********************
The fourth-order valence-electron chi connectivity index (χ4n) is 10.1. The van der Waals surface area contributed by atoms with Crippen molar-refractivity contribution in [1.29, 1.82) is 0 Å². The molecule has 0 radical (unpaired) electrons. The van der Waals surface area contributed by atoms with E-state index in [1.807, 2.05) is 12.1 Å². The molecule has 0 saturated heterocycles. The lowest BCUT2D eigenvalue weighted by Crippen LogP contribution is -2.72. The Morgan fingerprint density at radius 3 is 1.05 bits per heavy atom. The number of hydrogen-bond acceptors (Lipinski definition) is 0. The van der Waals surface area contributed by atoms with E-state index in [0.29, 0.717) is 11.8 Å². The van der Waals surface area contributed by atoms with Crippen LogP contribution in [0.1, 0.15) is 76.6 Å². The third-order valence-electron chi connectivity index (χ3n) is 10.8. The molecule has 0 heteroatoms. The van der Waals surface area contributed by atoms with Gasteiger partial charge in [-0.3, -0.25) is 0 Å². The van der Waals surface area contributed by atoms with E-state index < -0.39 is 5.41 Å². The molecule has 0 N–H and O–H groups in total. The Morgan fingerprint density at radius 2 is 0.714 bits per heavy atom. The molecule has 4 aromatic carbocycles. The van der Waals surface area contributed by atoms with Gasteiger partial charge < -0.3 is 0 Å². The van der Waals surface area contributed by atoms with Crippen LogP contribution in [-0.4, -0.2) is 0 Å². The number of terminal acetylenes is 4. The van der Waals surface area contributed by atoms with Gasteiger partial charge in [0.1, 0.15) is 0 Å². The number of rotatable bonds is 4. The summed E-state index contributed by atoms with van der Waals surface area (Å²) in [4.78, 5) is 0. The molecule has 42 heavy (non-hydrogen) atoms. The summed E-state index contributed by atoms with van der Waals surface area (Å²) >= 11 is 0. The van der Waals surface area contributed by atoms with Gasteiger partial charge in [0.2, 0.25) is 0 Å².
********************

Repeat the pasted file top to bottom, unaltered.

The fourth-order valence-electron chi connectivity index (χ4n) is 10.1. The van der Waals surface area contributed by atoms with Crippen molar-refractivity contribution in [1.29, 1.82) is 0 Å². The molecule has 0 radical (unpaired) electrons. The van der Waals surface area contributed by atoms with E-state index in [1.807, 2.05) is 12.1 Å². The molecule has 0 saturated heterocycles. The lowest BCUT2D eigenvalue weighted by Crippen LogP contribution is -2.72. The Morgan fingerprint density at radius 3 is 1.05 bits per heavy atom. The number of hydrogen-bond acceptors (Lipinski definition) is 0. The van der Waals surface area contributed by atoms with E-state index in [0.29, 0.717) is 11.8 Å². The van der Waals surface area contributed by atoms with Crippen LogP contribution in [0.1, 0.15) is 76.6 Å². The third-order valence-electron chi connectivity index (χ3n) is 10.8. The molecule has 0 heteroatoms. The van der Waals surface area contributed by atoms with Gasteiger partial charge in [-0.3, -0.25) is 0 Å². The van der Waals surface area contributed by atoms with E-state index < -0.39 is 5.41 Å². The molecule has 0 N–H and O–H groups in total. The Morgan fingerprint density at radius 2 is 0.714 bits per heavy atom. The molecule has 4 aromatic carbocycles. The van der Waals surface area contributed by atoms with Gasteiger partial charge < -0.3 is 0 Å². The van der Waals surface area contributed by atoms with Crippen LogP contribution in [-0.4, -0.2) is 0 Å². The number of terminal acetylenes is 4. The van der Waals surface area contributed by atoms with Gasteiger partial charge in [0.1, 0.15) is 0 Å². The number of rotatable bonds is 4. The summed E-state index contributed by atoms with van der Waals surface area (Å²) in [4.78, 5) is 0. The molecule has 42 heavy (non-hydrogen) atoms. The summed E-state index contributed by atoms with van der Waals surface area (Å²) >= 11 is 0. The van der Waals surface area contributed by atoms with Gasteiger partial charge in [0.2, 0.25) is 0 Å².